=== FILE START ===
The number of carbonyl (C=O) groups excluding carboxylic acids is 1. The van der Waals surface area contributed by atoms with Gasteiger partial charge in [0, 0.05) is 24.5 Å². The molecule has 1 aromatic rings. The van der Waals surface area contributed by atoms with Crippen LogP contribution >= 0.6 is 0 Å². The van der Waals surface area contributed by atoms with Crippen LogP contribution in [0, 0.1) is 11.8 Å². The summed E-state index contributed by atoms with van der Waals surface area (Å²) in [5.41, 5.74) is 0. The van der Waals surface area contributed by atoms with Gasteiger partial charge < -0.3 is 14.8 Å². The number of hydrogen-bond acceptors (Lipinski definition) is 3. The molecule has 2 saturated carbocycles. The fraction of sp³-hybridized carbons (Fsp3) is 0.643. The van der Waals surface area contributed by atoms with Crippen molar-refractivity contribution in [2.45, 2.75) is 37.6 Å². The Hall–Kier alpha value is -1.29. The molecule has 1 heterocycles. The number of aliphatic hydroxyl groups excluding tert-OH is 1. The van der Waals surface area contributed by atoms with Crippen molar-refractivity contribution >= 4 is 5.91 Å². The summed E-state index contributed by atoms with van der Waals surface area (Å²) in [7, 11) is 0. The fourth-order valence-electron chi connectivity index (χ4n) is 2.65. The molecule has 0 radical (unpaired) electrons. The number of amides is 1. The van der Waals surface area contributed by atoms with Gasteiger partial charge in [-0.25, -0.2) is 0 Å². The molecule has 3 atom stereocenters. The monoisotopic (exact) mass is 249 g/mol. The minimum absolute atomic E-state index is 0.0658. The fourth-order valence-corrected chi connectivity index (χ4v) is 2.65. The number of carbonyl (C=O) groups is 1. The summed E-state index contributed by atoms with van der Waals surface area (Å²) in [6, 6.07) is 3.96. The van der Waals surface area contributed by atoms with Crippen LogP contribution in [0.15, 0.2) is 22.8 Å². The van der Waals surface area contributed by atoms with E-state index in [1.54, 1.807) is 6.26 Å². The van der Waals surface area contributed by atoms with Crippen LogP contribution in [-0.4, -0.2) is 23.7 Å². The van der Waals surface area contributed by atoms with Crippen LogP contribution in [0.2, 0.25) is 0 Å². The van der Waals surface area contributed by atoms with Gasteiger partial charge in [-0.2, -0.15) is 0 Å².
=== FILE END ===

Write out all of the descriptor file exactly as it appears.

The number of carbonyl (C=O) groups excluding carboxylic acids is 1. The van der Waals surface area contributed by atoms with Gasteiger partial charge in [0, 0.05) is 24.5 Å². The molecule has 1 aromatic rings. The van der Waals surface area contributed by atoms with Crippen LogP contribution >= 0.6 is 0 Å². The van der Waals surface area contributed by atoms with Crippen LogP contribution in [0, 0.1) is 11.8 Å². The summed E-state index contributed by atoms with van der Waals surface area (Å²) in [5.41, 5.74) is 0. The van der Waals surface area contributed by atoms with Gasteiger partial charge < -0.3 is 14.8 Å². The number of hydrogen-bond acceptors (Lipinski definition) is 3. The molecule has 2 saturated carbocycles. The fraction of sp³-hybridized carbons (Fsp3) is 0.643. The van der Waals surface area contributed by atoms with Crippen molar-refractivity contribution in [2.45, 2.75) is 37.6 Å². The Hall–Kier alpha value is -1.29. The molecule has 1 heterocycles. The number of aliphatic hydroxyl groups excluding tert-OH is 1. The van der Waals surface area contributed by atoms with Crippen molar-refractivity contribution >= 4 is 5.91 Å². The summed E-state index contributed by atoms with van der Waals surface area (Å²) in [7, 11) is 0. The fourth-order valence-electron chi connectivity index (χ4n) is 2.65. The molecule has 0 radical (unpaired) electrons. The number of amides is 1. The van der Waals surface area contributed by atoms with Gasteiger partial charge in [-0.25, -0.2) is 0 Å². The molecule has 3 atom stereocenters. The monoisotopic (exact) mass is 249 g/mol. The minimum absolute atomic E-state index is 0.0658. The fourth-order valence-corrected chi connectivity index (χ4v) is 2.65. The number of carbonyl (C=O) groups is 1. The summed E-state index contributed by atoms with van der Waals surface area (Å²) in [6, 6.07) is 3.96. The van der Waals surface area contributed by atoms with Crippen LogP contribution in [0.15, 0.2) is 22.8 Å². The van der Waals surface area contributed by atoms with E-state index in [1.54, 1.807) is 6.26 Å². The van der Waals surface area contributed by atoms with Crippen LogP contribution in [-0.4, -0.2) is 23.7 Å². The van der Waals surface area contributed by atoms with Crippen LogP contribution in [0.2, 0.25) is 0 Å². The van der Waals surface area contributed by atoms with Gasteiger partial charge in [-0.2, -0.15) is 0 Å².